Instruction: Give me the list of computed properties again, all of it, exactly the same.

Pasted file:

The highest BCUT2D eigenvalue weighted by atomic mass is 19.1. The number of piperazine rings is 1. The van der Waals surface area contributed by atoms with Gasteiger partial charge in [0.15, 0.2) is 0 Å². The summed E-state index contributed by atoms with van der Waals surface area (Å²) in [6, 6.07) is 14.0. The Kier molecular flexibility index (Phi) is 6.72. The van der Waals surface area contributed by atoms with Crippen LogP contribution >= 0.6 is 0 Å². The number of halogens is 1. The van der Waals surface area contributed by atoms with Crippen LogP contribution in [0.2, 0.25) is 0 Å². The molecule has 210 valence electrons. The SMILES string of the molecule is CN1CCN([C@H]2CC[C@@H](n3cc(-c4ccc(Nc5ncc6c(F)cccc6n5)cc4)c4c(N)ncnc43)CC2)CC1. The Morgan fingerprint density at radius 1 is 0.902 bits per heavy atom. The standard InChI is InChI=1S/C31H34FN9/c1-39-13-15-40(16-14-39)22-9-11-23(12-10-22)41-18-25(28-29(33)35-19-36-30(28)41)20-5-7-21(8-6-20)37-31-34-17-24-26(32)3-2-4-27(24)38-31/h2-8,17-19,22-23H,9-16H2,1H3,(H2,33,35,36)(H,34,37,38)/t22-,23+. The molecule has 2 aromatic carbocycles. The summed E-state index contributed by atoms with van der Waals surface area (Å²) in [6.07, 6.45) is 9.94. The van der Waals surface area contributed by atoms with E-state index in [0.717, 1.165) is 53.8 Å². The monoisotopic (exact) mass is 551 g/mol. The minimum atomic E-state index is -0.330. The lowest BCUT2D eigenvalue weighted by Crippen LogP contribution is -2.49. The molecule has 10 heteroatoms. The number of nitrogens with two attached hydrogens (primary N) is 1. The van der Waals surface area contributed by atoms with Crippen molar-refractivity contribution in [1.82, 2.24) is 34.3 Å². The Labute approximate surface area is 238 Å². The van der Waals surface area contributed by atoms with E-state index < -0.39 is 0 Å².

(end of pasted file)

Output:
The highest BCUT2D eigenvalue weighted by atomic mass is 19.1. The number of piperazine rings is 1. The van der Waals surface area contributed by atoms with Gasteiger partial charge in [0.15, 0.2) is 0 Å². The summed E-state index contributed by atoms with van der Waals surface area (Å²) in [6, 6.07) is 14.0. The Kier molecular flexibility index (Phi) is 6.72. The van der Waals surface area contributed by atoms with Crippen LogP contribution >= 0.6 is 0 Å². The number of halogens is 1. The van der Waals surface area contributed by atoms with Crippen LogP contribution in [0.2, 0.25) is 0 Å². The molecule has 210 valence electrons. The SMILES string of the molecule is CN1CCN([C@H]2CC[C@@H](n3cc(-c4ccc(Nc5ncc6c(F)cccc6n5)cc4)c4c(N)ncnc43)CC2)CC1. The Morgan fingerprint density at radius 1 is 0.902 bits per heavy atom. The standard InChI is InChI=1S/C31H34FN9/c1-39-13-15-40(16-14-39)22-9-11-23(12-10-22)41-18-25(28-29(33)35-19-36-30(28)41)20-5-7-21(8-6-20)37-31-34-17-24-26(32)3-2-4-27(24)38-31/h2-8,17-19,22-23H,9-16H2,1H3,(H2,33,35,36)(H,34,37,38)/t22-,23+. The molecule has 2 aromatic carbocycles. The summed E-state index contributed by atoms with van der Waals surface area (Å²) in [6.07, 6.45) is 9.94. The van der Waals surface area contributed by atoms with E-state index in [0.717, 1.165) is 53.8 Å². The monoisotopic (exact) mass is 551 g/mol. The minimum atomic E-state index is -0.330. The lowest BCUT2D eigenvalue weighted by Crippen LogP contribution is -2.49. The molecule has 10 heteroatoms. The number of nitrogens with two attached hydrogens (primary N) is 1. The van der Waals surface area contributed by atoms with Crippen molar-refractivity contribution in [1.82, 2.24) is 34.3 Å². The Labute approximate surface area is 238 Å². The van der Waals surface area contributed by atoms with E-state index < -0.39 is 0 Å².